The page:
The map shows London Overground lines in NE London. (Orange denotes existing lines, green is the Stratford - Meridian Water (Angel Road) service, due to start in 2018. Stations marked in red are due to have major improvements, such as the lifts that are now in service at Edmonton Green. Hackney Interchange will combine the current Hackney Downs and Hackney Central stations.)
All passengers will benefit from the lower fares charged by TfL. A bonus for Freedom Pass holders is that they can now travel free beyond the GLA boundary as far as Cheshunt on the London Overground service
For more information about London Overground's original plans for the Sisters lines and their explanation about what has gone wrong, we're indebted to the Bush Hill Park Residents' Association, who have supplied the following report on a meeting with the new operators plus a set of presentation slides entitled Bringing London Overground to West Anglia: TFL's Plan.
Report of LOROL Passenger Group special meeting
Tuesday 14th July 2015, Liverpool Street Station
(Written by the BHPRA railways representative)
I was invited to attend this meeting on behalf of the Bush Hill Park Residents’ Association, and I duly made my way to Liverpool Street Station along with representatives of various rail users’ groups in the West Anglia (Enfield Town, Cheshunt & Chingford) catchment area.
After the introductory explanations about the company and the LOROL concession (as opposed to a franchise) the presentation focussed on the first 6 weeks. The initial bubble of euphoria of a new rail operator was soon burst by the problems that manifested themselves in the form of extensive cancellations and short formations of trains in the peak periods.
As I had suspected, these were mostly caused by the condition of the train fleet. The original fleet was split between London Overground (for the West Anglia services) and TfL Rail (for the Essex suburban services, which will eventually become the eastern arm of Crossrail). The LOROL fleet comprises two classes of train (315 and 317) which are not compatible with each other, so if a 4-car unit fails, it can only be replaced by a unit of the same class when working in multiple, as an 8-car train.
The previous franchisee, Abellio decided at the beginning of the franchise in 2012 to reduce the train fleet by 8 x 317 units, which were then stored at Eastleigh, away from the overhead power lines. When they were brought back into service by LOROL their condition was found to be far worse than expected, not having turned a wheel or had any electric power in over three years, hence the constant failures in service.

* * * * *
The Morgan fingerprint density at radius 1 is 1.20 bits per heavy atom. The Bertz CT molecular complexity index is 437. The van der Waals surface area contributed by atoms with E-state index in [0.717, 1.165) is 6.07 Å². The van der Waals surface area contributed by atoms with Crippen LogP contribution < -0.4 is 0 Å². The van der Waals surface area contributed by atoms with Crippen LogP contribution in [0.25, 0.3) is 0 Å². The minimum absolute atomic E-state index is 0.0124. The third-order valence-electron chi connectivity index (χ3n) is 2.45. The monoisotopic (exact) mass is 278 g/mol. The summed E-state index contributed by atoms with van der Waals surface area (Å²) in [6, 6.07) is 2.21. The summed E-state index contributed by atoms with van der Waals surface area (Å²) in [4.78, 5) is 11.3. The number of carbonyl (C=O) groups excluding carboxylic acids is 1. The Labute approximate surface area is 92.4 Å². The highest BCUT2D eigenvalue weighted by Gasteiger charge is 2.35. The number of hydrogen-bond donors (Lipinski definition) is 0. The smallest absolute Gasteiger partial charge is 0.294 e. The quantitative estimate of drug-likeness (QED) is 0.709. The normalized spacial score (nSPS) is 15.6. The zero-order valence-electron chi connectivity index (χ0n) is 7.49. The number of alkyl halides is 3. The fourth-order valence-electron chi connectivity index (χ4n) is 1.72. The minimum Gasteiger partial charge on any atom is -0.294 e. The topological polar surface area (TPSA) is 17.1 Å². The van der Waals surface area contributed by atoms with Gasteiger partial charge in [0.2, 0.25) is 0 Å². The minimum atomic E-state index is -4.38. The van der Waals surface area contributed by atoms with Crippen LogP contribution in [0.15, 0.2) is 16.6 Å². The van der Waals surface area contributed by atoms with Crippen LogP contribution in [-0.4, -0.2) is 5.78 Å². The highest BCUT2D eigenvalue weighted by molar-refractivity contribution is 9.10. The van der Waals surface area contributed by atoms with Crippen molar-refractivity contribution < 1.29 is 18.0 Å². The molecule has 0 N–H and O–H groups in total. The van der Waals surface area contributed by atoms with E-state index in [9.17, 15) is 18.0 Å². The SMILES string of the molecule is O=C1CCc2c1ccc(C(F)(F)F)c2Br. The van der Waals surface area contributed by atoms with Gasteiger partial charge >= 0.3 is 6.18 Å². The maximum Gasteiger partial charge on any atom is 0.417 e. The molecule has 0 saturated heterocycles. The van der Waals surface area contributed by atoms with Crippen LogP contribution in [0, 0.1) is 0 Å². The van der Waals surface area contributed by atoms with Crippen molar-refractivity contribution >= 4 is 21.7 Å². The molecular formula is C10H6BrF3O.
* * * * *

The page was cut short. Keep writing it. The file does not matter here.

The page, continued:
LOROL have taken preventative measures in the form of extended maintenance, performed to a higher standard, as well as scheduling to keep the suspect units away from the central peak periods. This means that achieving train fleet reliability will take precedence over everything else, including general refurbishment of the whole fleet, and expansion of the timetable. In practical terms, provisional plans for a shuttle service, which would double the service from Bush Hill Park, will now have to be postponed from a possible December 2015 launch date to May 2016.
I did ask about earlier and later trains at the beginning and end of service, but there are no immediate plans for this. I also mentioned the seeming lack of crowd control at Seven Sisters during periods of disruption, and was told that the station plans for the main interchange points are being re-written – this will include improved passenger information. The on-train passenger information systems will be renewed during fleet refurbishment, and the enclosed passenger interchange between Hackney Downs and Hackney Central on the London Overground Stratford to Richmond and Clapham line is expected to open in the not-too-distant future.
Transport for London has recently signed a contract with Bombardier to build 45 new 4-car trains, of which 31 are destined for the West Anglia services by 2018. These will be built at Derby and will feature walk-through carriages and air conditioning, while the contract includes options for an add-on order, which gives hope of an extended and expanded timetable in the future.
Finally, although this was not discussed at the meeting, TfL has announced that four bidders have been shortlisted to run the London Overground operating concession from November 2016. The current operator, LOROL, is a consortium of MTR of Hong Kong and Arriva, a Deutsche Bundesbahn subsidiary but for the new concession the two companies are mounting separate bids, in competition with LoKeGo (a joint venture between Keolis, a subsidiary of the French state railway company and Go Ahead Holding Ltd) and Metroline Rail Ltd, part of the ComfortDelGro Corporation of Singapore.